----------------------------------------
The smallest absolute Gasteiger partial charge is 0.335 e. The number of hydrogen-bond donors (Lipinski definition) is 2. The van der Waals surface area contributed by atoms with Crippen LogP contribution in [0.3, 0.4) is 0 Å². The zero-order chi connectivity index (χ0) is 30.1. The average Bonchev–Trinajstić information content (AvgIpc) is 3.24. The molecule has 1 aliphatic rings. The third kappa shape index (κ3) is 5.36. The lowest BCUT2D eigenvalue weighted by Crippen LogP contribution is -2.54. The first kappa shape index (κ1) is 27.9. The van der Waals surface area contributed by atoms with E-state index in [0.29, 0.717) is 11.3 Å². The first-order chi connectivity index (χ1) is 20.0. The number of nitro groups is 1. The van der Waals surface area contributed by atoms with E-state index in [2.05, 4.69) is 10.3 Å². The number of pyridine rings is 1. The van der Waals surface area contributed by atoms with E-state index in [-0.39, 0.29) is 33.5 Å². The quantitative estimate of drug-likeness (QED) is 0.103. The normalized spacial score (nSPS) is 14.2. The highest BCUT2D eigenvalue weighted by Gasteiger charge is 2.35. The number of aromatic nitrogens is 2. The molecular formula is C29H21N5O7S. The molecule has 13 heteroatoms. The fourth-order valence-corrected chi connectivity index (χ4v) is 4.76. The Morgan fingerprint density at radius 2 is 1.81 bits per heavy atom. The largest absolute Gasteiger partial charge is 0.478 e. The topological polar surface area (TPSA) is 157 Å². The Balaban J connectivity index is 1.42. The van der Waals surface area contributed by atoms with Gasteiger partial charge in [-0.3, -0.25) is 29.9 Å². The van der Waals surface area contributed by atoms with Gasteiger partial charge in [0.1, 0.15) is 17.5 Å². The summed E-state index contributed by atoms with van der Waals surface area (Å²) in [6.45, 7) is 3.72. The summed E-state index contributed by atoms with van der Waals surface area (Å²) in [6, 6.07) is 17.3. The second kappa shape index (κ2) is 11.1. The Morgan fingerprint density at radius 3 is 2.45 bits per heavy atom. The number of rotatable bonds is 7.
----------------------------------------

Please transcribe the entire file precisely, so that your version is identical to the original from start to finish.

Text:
The smallest absolute Gasteiger partial charge is 0.335 e. The number of hydrogen-bond donors (Lipinski definition) is 2. The van der Waals surface area contributed by atoms with Crippen LogP contribution in [0.3, 0.4) is 0 Å². The zero-order chi connectivity index (χ0) is 30.1. The average Bonchev–Trinajstić information content (AvgIpc) is 3.24. The molecule has 1 aliphatic rings. The third kappa shape index (κ3) is 5.36. The lowest BCUT2D eigenvalue weighted by Crippen LogP contribution is -2.54. The first kappa shape index (κ1) is 27.9. The van der Waals surface area contributed by atoms with E-state index in [0.29, 0.717) is 11.3 Å². The first-order chi connectivity index (χ1) is 20.0. The number of nitro groups is 1. The van der Waals surface area contributed by atoms with E-state index in [2.05, 4.69) is 10.3 Å². The number of pyridine rings is 1. The van der Waals surface area contributed by atoms with E-state index in [-0.39, 0.29) is 33.5 Å². The quantitative estimate of drug-likeness (QED) is 0.103. The normalized spacial score (nSPS) is 14.2. The highest BCUT2D eigenvalue weighted by Gasteiger charge is 2.35. The number of aromatic nitrogens is 2. The molecular formula is C29H21N5O7S. The molecule has 13 heteroatoms. The fourth-order valence-corrected chi connectivity index (χ4v) is 4.76. The Morgan fingerprint density at radius 2 is 1.81 bits per heavy atom. The largest absolute Gasteiger partial charge is 0.478 e. The topological polar surface area (TPSA) is 157 Å². The Balaban J connectivity index is 1.42. The van der Waals surface area contributed by atoms with Gasteiger partial charge in [-0.3, -0.25) is 29.9 Å². The van der Waals surface area contributed by atoms with Gasteiger partial charge in [0.1, 0.15) is 17.5 Å². The summed E-state index contributed by atoms with van der Waals surface area (Å²) in [6.45, 7) is 3.72. The summed E-state index contributed by atoms with van der Waals surface area (Å²) in [6, 6.07) is 17.3. The second kappa shape index (κ2) is 11.1. The Morgan fingerprint density at radius 3 is 2.45 bits per heavy atom. The number of rotatable bonds is 7.